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Officials prepare for a hot fire season

By Kurtis Alexander Daily Planet Staff
Tuesday June 11, 2002

Another day of warm weather and high winds elevated fire danger to its highest point of the year Monday — a level experts say is unusual for the month of June. 

“Unless the weather turns around quickly, we’re going to be in trouble early,” said Berkeley’s Assistant Fire Chief David Orth, noting that by August, East Bay residents could see wildfires more typical of September and October. This means a longer and potentially more dangerous fire season, he said. 

A state-issued Red Flag Warning went into effect for Alameda County Monday. This was the second high-danger warning of the year following Friday’s designation. 

Fire officials responded by shutting down several acres of park land in the East Bay Hills, where the threat was greatest.  

The backcountry of Berkeley’s Tilden Park was included in the closure. 

“And we can expect high fire danger for another couple of days,” said Ned MacKay of the East Bay Regional Parks District. Forecasts call for weakening winds and low humidity.  

Berkeley’s fire concerns are fueled by a rash of wildfires burning across the state and the nation. On the southwestern edge of Denver, a 61,000-acre blaze forced the evacuation of 40,000 people yesterday, and in California, thousands of residents fled homes because of fires from Yuba County to the outskirts of Los Angeles.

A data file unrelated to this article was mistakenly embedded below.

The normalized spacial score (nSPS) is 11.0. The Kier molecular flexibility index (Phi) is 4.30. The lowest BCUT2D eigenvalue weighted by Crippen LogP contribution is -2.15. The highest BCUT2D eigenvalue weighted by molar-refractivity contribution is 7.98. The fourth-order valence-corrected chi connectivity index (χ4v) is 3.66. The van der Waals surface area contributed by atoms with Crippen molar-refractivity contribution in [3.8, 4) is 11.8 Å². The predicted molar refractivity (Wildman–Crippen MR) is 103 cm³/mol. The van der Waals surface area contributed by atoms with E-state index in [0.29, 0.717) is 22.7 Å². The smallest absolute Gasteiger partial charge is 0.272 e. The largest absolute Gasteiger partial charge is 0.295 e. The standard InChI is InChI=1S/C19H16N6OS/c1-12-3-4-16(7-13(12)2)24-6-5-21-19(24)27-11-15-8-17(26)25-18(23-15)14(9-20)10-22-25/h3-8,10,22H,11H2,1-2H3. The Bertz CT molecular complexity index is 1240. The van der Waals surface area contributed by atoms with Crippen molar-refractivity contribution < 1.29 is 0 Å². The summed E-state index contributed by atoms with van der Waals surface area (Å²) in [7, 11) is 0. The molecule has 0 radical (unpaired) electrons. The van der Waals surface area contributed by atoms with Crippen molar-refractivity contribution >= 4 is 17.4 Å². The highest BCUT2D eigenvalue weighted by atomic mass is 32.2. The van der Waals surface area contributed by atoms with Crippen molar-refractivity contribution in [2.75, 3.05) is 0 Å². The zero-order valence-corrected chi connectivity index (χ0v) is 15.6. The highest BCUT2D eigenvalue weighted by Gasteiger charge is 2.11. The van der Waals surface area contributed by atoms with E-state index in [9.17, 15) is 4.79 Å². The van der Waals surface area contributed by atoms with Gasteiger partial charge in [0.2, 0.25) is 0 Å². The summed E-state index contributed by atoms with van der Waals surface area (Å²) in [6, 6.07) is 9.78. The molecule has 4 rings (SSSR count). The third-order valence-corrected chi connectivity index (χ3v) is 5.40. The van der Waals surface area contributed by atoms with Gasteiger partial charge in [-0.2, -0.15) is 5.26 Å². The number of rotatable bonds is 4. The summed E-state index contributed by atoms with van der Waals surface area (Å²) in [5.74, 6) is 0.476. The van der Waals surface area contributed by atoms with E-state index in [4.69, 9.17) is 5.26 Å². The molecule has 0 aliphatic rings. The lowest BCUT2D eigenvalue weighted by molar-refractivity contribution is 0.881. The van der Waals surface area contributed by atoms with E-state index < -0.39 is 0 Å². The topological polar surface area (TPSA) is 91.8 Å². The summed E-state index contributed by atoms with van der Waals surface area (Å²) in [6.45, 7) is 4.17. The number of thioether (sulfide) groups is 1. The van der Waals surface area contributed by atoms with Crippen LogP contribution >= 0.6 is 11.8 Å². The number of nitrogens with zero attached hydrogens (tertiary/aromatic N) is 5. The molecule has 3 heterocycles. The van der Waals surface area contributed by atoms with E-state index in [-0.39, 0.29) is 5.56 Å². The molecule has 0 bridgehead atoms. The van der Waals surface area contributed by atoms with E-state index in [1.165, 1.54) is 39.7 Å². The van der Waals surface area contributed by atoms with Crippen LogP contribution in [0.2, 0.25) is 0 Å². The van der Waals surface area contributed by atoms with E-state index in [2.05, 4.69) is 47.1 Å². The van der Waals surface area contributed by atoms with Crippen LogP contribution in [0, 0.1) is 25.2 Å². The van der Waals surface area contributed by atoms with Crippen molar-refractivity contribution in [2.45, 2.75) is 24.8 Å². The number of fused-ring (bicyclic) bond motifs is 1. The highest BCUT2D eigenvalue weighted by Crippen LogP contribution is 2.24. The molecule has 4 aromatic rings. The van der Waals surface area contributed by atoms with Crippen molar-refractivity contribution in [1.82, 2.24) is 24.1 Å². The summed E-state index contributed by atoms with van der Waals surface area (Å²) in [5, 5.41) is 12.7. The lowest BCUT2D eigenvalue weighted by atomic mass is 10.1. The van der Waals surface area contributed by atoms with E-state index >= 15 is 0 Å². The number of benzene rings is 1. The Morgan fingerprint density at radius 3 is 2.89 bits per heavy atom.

“Activity in Colorado means less resources here should we have a local fire break out,” Chief Orth said. 

Two helicopters from the East Bay Regional Parks District hovered over the East Bay hills yesterday, keeping an eye out for flames. The Berkeley Fire Department called additional staff to conduct engine patrols. On the UC Berkeley campus, student groups policed wildlands. 

“The students can detect an ignition early,” said director of emergency planning with the UC Police Department Tom Klatt. “We depend on them.” 

East Bay fire officials say they are prepared for the hazards that a bad fire season presents – at least more prepared than they were in 1991 when the Oakland hills fire raged, killing 25 people and burning 3,000 buildings. 

“If there’s an ignition, 20 to 30 fire engines start rolling,” Orth said. “(Before) 1991, it was one.”  

The Hills Emergency Forum was born out of the 1991 disaster – adding tools to East Bay fire caches, standardizing equipment among agencies, and coordinating response protocols – promises greater security in the event of future fire, officials said. 


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